The institute’s strides in agriculture in sub-Saharan Africa is unparalleled. This accounts for why it has remained relevant, providing Africans with technologies to improve food and nutrition security, helping industrialists diversify into agriculture, and molding world-class scientists. Almost 400 varieties of cassava with increased yield and better resistance to diseases have been developed. Over 300 improved maize varieties developed with International Maize and Wheat Improvement Center (CIMMYT) has been adopted in 13 countries. Among a long list of firsts, one of IITA’s groundbreaking feats is the development of vitamin A cassava, with support from HarvestPlus. This nutritious cassava varieties help rural farmers meet their daily requirement of vitamin A and at the same time, improves income for sustenance. A video presentation by the Presidents of Rockefeller and Ford foundations at the occasion underscored the place of the institute in the hearts of its visioners.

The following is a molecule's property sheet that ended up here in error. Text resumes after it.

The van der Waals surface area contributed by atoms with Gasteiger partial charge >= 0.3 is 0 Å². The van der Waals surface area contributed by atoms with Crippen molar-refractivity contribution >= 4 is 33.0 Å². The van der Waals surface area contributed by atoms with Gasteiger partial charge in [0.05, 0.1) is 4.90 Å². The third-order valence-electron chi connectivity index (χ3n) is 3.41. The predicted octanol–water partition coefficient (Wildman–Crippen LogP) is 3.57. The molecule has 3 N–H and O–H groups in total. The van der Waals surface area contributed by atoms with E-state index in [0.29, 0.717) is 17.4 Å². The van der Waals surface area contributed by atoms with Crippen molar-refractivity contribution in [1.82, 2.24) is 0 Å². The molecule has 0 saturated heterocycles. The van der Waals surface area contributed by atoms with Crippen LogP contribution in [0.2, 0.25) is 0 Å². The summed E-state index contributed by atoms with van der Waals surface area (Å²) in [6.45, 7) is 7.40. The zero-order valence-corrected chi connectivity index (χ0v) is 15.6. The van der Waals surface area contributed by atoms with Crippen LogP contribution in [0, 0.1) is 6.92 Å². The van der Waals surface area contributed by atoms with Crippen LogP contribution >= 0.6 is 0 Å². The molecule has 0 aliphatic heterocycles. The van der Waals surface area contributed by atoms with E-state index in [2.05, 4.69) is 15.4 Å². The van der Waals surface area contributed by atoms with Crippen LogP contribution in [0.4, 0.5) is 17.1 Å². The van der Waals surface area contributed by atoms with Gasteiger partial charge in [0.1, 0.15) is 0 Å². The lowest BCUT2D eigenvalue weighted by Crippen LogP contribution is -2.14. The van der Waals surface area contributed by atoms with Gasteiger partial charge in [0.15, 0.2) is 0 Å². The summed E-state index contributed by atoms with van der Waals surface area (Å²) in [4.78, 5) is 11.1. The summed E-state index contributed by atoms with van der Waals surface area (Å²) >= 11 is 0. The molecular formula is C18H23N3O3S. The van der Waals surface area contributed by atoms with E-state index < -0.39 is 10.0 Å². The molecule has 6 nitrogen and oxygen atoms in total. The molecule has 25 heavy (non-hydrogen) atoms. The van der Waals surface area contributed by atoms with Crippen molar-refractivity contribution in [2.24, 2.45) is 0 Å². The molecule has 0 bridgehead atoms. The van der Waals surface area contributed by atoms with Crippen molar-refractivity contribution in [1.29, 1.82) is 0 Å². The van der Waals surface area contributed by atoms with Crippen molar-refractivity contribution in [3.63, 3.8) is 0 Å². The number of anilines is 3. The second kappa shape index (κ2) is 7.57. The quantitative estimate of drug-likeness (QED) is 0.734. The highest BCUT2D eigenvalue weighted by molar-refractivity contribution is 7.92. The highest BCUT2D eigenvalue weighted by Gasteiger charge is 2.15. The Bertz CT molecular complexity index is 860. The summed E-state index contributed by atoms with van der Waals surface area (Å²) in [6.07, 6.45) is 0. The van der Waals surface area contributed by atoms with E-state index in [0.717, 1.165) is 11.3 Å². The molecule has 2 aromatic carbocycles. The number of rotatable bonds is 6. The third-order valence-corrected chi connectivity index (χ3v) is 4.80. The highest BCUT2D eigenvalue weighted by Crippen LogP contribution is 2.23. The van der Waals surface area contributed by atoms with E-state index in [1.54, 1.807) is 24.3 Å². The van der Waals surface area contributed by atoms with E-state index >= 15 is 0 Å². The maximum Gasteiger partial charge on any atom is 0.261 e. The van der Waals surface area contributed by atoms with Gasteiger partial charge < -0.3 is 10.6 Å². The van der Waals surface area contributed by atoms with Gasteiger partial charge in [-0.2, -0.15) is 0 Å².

However, the institute hasn’t been without a fair share of lows. “This institution,” according to Dr. Sanginga in his address, “in 2011 was in a serious crisis. We had made mistakes as an institution and that translated into the loss of funding. The donors were angry and they cut the money coming to IITA for 11 months.” Dr. Sanginga, many staff would say, wielded a magic wand. He came around at this period and caused a turn-around, going by the testimony of Mrs. Ayoka Lawani, an IITA Alumni/Spouse Representative, who praised Sanginga for restoring the glory of the institute after the hiatus. Sanginga insisted however that the success the institute recorded in the last few years was a result of the support he received from Nigerian government and the benevolence of a number of the guest who were seated.